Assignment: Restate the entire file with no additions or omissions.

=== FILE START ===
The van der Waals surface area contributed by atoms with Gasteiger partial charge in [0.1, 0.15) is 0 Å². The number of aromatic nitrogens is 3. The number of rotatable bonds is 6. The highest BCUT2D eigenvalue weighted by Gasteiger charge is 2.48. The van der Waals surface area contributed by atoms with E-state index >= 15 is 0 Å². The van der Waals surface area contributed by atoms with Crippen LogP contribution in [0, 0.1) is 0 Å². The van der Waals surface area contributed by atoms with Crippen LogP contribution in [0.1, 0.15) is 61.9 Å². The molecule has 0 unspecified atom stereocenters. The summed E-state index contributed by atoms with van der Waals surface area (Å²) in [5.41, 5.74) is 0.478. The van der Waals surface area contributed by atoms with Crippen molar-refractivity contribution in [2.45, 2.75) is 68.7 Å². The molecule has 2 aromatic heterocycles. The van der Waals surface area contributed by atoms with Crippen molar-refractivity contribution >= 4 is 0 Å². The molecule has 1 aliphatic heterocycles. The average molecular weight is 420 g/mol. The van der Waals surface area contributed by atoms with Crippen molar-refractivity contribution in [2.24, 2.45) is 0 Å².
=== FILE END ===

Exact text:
The van der Waals surface area contributed by atoms with Gasteiger partial charge in [0.1, 0.15) is 0 Å². The number of aromatic nitrogens is 3. The number of rotatable bonds is 6. The highest BCUT2D eigenvalue weighted by Gasteiger charge is 2.48. The van der Waals surface area contributed by atoms with E-state index >= 15 is 0 Å². The van der Waals surface area contributed by atoms with Crippen LogP contribution in [0, 0.1) is 0 Å². The van der Waals surface area contributed by atoms with Crippen LogP contribution in [0.1, 0.15) is 61.9 Å². The molecule has 0 unspecified atom stereocenters. The summed E-state index contributed by atoms with van der Waals surface area (Å²) in [5.41, 5.74) is 0.478. The van der Waals surface area contributed by atoms with Crippen molar-refractivity contribution in [2.45, 2.75) is 68.7 Å². The molecule has 2 aromatic heterocycles. The van der Waals surface area contributed by atoms with Crippen molar-refractivity contribution >= 4 is 0 Å². The molecule has 1 aliphatic heterocycles. The average molecular weight is 420 g/mol. The van der Waals surface area contributed by atoms with Crippen molar-refractivity contribution in [2.24, 2.45) is 0 Å².